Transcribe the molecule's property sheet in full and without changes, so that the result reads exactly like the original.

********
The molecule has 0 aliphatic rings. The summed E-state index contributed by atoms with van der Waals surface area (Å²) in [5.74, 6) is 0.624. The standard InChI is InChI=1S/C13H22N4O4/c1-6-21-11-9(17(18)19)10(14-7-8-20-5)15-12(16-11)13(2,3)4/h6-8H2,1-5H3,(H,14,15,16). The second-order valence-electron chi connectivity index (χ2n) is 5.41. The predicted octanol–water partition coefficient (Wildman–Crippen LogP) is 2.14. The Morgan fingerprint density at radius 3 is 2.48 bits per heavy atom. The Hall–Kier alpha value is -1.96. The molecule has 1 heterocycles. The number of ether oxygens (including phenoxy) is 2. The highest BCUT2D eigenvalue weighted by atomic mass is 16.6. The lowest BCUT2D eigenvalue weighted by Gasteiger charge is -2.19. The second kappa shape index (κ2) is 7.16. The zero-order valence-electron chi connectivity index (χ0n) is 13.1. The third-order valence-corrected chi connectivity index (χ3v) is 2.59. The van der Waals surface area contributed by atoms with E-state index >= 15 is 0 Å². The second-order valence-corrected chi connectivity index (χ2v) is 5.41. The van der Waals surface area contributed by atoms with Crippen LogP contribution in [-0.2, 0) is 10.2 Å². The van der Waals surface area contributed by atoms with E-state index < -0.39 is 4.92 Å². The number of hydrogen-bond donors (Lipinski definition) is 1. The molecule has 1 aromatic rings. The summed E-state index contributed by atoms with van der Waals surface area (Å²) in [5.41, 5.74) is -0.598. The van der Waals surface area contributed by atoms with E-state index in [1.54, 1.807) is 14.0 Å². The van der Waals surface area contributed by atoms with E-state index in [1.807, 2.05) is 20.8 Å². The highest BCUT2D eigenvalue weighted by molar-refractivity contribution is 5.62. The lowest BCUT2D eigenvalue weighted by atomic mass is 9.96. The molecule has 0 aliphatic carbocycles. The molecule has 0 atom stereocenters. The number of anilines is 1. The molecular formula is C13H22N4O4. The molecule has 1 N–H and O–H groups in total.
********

The molecule has 0 aliphatic rings. The summed E-state index contributed by atoms with van der Waals surface area (Å²) in [5.74, 6) is 0.624. The standard InChI is InChI=1S/C13H22N4O4/c1-6-21-11-9(17(18)19)10(14-7-8-20-5)15-12(16-11)13(2,3)4/h6-8H2,1-5H3,(H,14,15,16). The second-order valence-electron chi connectivity index (χ2n) is 5.41. The predicted octanol–water partition coefficient (Wildman–Crippen LogP) is 2.14. The Morgan fingerprint density at radius 3 is 2.48 bits per heavy atom. The Hall–Kier alpha value is -1.96. The molecule has 1 heterocycles. The number of ether oxygens (including phenoxy) is 2. The highest BCUT2D eigenvalue weighted by atomic mass is 16.6. The lowest BCUT2D eigenvalue weighted by Gasteiger charge is -2.19. The second kappa shape index (κ2) is 7.16. The zero-order valence-electron chi connectivity index (χ0n) is 13.1. The third-order valence-corrected chi connectivity index (χ3v) is 2.59. The van der Waals surface area contributed by atoms with E-state index >= 15 is 0 Å². The second-order valence-corrected chi connectivity index (χ2v) is 5.41. The van der Waals surface area contributed by atoms with Crippen LogP contribution in [-0.2, 0) is 10.2 Å². The van der Waals surface area contributed by atoms with E-state index < -0.39 is 4.92 Å². The number of hydrogen-bond donors (Lipinski definition) is 1. The molecule has 1 aromatic rings. The summed E-state index contributed by atoms with van der Waals surface area (Å²) in [5.41, 5.74) is -0.598. The van der Waals surface area contributed by atoms with E-state index in [1.54, 1.807) is 14.0 Å². The van der Waals surface area contributed by atoms with E-state index in [1.807, 2.05) is 20.8 Å². The highest BCUT2D eigenvalue weighted by molar-refractivity contribution is 5.62. The lowest BCUT2D eigenvalue weighted by atomic mass is 9.96. The molecule has 0 aliphatic carbocycles. The molecule has 0 atom stereocenters. The number of anilines is 1. The molecular formula is C13H22N4O4. The molecule has 1 N–H and O–H groups in total.